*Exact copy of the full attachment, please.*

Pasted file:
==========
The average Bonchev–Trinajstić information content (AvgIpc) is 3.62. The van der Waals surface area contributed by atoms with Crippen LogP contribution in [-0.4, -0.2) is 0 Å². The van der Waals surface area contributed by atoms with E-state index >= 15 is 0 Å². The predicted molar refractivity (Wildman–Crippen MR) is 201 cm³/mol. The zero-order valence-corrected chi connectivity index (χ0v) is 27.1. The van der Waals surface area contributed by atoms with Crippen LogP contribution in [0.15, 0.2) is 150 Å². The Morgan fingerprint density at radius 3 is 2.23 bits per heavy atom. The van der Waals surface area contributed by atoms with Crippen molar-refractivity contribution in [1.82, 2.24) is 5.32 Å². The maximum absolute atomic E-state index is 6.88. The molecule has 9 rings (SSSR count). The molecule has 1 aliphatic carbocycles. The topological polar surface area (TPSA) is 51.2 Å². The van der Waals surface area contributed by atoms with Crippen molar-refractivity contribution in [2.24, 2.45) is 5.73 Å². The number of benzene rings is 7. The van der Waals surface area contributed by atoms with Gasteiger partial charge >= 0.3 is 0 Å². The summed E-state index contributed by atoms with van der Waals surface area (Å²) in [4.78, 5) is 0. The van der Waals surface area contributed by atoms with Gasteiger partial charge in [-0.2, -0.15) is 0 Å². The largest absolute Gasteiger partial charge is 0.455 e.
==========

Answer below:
The average Bonchev–Trinajstić information content (AvgIpc) is 3.62. The van der Waals surface area contributed by atoms with Crippen LogP contribution in [-0.4, -0.2) is 0 Å². The van der Waals surface area contributed by atoms with E-state index >= 15 is 0 Å². The predicted molar refractivity (Wildman–Crippen MR) is 201 cm³/mol. The zero-order valence-corrected chi connectivity index (χ0v) is 27.1. The van der Waals surface area contributed by atoms with Crippen LogP contribution in [0.15, 0.2) is 150 Å². The Morgan fingerprint density at radius 3 is 2.23 bits per heavy atom. The van der Waals surface area contributed by atoms with Crippen molar-refractivity contribution in [1.82, 2.24) is 5.32 Å². The maximum absolute atomic E-state index is 6.88. The molecule has 9 rings (SSSR count). The molecule has 1 aliphatic carbocycles. The topological polar surface area (TPSA) is 51.2 Å². The van der Waals surface area contributed by atoms with Crippen molar-refractivity contribution in [2.24, 2.45) is 5.73 Å². The number of benzene rings is 7. The van der Waals surface area contributed by atoms with Gasteiger partial charge >= 0.3 is 0 Å². The summed E-state index contributed by atoms with van der Waals surface area (Å²) in [4.78, 5) is 0. The van der Waals surface area contributed by atoms with Gasteiger partial charge in [-0.2, -0.15) is 0 Å². The largest absolute Gasteiger partial charge is 0.455 e.